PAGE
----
Behold the Future

by folkbum

Our economy continues to be in a tremendous demand-side slump, and yet the teapartier/ conservative/ Republican/ heartless bastard side of the argument insists we cannot afford more stimulus or even to extend unemployment for the historically unprecedented number of long-term unemployed who simply cannot find jobs in a stagnant economy.

The results of such austerity are clear in places that have already tried it. Behold, teabggers, the future you envision for America:
Nearly two years ago, an economic collapse forced Ireland to cut public spending and raise taxes, the type of austerity measures that financial markets are now pressing on most advanced industrial nations.

“When our public finance situation blew wide open, the dominant consideration was ensuring that there was international investor confidence in Ireland so we could continue to borrow,” said Alan Barrett, chief economist at the Economic and Social Research Institute of Ireland. “A lot of the argument was, ‘Let’s get this over with quickly.’ ”

Rather than being rewarded for its actions, though, Ireland is being penalized. Its downturn has certainly been sharper than if the government had spent more to keep people working. Lacking stimulus money, the Irish economy shrank 7.1 percent last year and remains in recession.
Reading further into the article, you can see that the Irish public's fears over reduced wages and double-digit unemployment have led to reduced consumer spending and increased consumer savings, shrinking demand--just like we're seeing here. Imposing austerity measures and suddenly panicking about short-term deficits strangled what life was left in Europe's most US-like economy. If we follow that path, we can expect the same results. We might cut short-term deficits, but we'll guarantee long-term economic death.

Monday, June 28, 2010

I see those lousy public employee unions are at it again

by folkbum

Jacking up compensation packages for do-nothing slackers.

One of those fat slobby public employee union members actually had the nerve to say this:
"What does it take to get Brett Favre to throw the football down the field? He's a very talented guy, and you're going to have to pay him the money," Fischer said. " . . . It's no different with teachers, firefighters and garbage collectors. You're going to have to pay them. Whether people like it or not, you have to pay them a competitive wage or you're not going to get the highest caliber social workers or officers. That's just the way it is. That's the system."
I say fire them all! Welcome the real world, beeyotches!

Sunday, June 27, 2010

Best of wishes to Sen. Byrd and his family

by folkbum

Robert Byrd has been in the United States Senate for nearly a quarter of that body's existence. He should be allowed to leave on his own terms, not those of any illness.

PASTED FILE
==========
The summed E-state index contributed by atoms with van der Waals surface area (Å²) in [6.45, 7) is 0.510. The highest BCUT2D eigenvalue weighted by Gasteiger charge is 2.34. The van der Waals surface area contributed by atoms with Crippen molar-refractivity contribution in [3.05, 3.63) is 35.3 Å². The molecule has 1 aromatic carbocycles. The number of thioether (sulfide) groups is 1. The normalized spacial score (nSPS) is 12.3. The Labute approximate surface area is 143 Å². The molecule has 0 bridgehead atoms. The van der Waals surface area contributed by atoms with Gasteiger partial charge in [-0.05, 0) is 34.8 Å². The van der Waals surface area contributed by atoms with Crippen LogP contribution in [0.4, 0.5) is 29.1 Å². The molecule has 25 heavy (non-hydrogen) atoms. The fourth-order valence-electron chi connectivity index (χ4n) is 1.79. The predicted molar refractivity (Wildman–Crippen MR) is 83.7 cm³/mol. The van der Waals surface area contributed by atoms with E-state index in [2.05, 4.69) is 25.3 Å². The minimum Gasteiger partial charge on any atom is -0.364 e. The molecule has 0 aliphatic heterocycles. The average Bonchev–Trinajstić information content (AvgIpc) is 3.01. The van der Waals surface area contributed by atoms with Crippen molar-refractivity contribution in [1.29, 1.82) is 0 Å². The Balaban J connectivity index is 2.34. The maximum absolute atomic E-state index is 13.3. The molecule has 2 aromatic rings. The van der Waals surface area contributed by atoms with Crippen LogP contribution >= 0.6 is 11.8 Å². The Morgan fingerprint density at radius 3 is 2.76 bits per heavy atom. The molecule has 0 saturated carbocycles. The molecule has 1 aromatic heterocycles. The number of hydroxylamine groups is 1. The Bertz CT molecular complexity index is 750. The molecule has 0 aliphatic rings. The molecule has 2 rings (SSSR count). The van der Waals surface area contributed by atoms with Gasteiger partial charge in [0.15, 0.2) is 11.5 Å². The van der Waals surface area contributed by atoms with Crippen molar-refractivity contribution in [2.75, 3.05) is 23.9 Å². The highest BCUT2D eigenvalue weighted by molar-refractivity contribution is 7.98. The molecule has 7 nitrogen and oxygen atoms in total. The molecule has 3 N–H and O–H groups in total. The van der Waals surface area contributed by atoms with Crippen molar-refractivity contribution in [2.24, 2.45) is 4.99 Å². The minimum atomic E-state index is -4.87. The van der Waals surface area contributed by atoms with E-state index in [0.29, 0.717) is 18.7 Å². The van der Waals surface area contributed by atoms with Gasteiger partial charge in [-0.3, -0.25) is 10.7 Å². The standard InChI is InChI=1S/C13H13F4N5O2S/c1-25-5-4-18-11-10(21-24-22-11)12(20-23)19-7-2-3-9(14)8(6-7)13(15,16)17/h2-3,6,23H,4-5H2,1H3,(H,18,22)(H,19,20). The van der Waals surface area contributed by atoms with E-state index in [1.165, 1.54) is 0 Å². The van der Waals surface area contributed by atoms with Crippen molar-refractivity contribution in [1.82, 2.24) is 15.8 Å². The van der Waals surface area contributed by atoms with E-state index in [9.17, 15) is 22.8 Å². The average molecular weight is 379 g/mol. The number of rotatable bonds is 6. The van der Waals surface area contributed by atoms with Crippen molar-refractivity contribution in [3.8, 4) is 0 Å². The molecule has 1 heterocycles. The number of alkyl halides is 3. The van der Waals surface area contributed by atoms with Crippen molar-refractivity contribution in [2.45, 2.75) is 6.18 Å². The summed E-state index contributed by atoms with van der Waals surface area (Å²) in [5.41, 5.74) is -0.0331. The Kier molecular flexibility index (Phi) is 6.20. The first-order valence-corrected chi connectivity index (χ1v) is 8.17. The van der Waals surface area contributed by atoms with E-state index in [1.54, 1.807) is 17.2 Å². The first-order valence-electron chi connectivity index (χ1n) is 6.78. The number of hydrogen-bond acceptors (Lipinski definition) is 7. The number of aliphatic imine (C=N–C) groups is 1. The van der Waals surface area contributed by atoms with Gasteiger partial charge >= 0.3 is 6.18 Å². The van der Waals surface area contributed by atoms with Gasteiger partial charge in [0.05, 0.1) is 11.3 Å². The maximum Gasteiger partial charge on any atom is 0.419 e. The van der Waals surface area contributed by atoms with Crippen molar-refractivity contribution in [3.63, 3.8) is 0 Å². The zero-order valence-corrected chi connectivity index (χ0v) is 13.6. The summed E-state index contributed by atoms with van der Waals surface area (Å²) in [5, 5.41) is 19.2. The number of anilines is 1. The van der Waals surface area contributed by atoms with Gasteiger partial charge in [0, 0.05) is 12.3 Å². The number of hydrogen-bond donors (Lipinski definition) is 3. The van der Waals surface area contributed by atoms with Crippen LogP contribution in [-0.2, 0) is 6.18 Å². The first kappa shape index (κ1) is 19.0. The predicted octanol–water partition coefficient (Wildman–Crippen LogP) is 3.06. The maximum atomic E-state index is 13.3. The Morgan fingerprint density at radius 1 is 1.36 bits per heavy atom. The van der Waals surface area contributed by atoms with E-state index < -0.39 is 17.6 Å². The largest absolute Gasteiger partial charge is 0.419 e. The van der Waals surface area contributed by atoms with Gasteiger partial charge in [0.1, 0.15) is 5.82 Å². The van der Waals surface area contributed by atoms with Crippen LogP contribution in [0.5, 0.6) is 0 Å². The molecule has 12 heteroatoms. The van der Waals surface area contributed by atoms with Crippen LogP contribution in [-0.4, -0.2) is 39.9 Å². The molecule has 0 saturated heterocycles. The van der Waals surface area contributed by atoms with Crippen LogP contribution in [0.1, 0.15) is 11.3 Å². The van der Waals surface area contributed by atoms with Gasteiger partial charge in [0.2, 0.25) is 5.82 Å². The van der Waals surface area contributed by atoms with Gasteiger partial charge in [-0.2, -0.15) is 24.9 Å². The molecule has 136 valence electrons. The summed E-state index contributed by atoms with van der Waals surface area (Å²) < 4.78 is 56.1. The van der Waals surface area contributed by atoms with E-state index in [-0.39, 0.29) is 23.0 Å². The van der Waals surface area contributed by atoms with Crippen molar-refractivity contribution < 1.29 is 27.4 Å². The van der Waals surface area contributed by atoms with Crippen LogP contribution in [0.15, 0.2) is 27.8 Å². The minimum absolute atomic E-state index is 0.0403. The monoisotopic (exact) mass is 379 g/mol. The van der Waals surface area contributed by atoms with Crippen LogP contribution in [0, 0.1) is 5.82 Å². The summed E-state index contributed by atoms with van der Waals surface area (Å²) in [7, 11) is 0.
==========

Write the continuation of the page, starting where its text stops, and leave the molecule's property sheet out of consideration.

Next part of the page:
Update: And he has passed, overnight.

Seniority and Layoffs

by folkbum

It's really hard to know where to start on today's Alan Borsuk piece.

He's writing about the Milwaukee Public Schools layoffs (a common topic ... speaking of which, have you signed the petition yet?), with the near-ubiquitous commentariat point of view that layoffs should not be done based on seniority.

I oppose the layoffs, to be sure, and I know that among the 480 or so teachers lost, there were many great ones. (The home-ec teacher was laid off from my school, for example, and she had nearly 20 years in the district, and the kids and the rest of the staff loved her.) The best hope for bringing them back is a federal bailout--complain all you want about deficit spending, but at least this particular bill we'll stick our children with is going to be spent on them rather than on airlines or autos or banks. It would also be nice of MPS actually sat down at the bargaining table with its union instead of bargaining in the media. All of these are too much to hope for, I know, I know. But back to Borsuk.

Without seriously addressing the complications of changing a system--I'll get to them in a minute, because I believe they need addressing--Borsuk offers three bullet points suggesting why laying off the least-senior teachers solely for that reason is a bad idea:
• Dimming the appeal of teaching: Not hiring new teachers has ripple effects that go beyond the immediate situation. How do you draw high-quality people to teaching when they don't have confidence in the prospects for jobs, no matter how good they are at it, a college president asked me the other day in an informal conversation. It's hard enough to get people interested in teaching, particularly top-shelf college students. Widespread layoffs targeting new teachers only make that worse.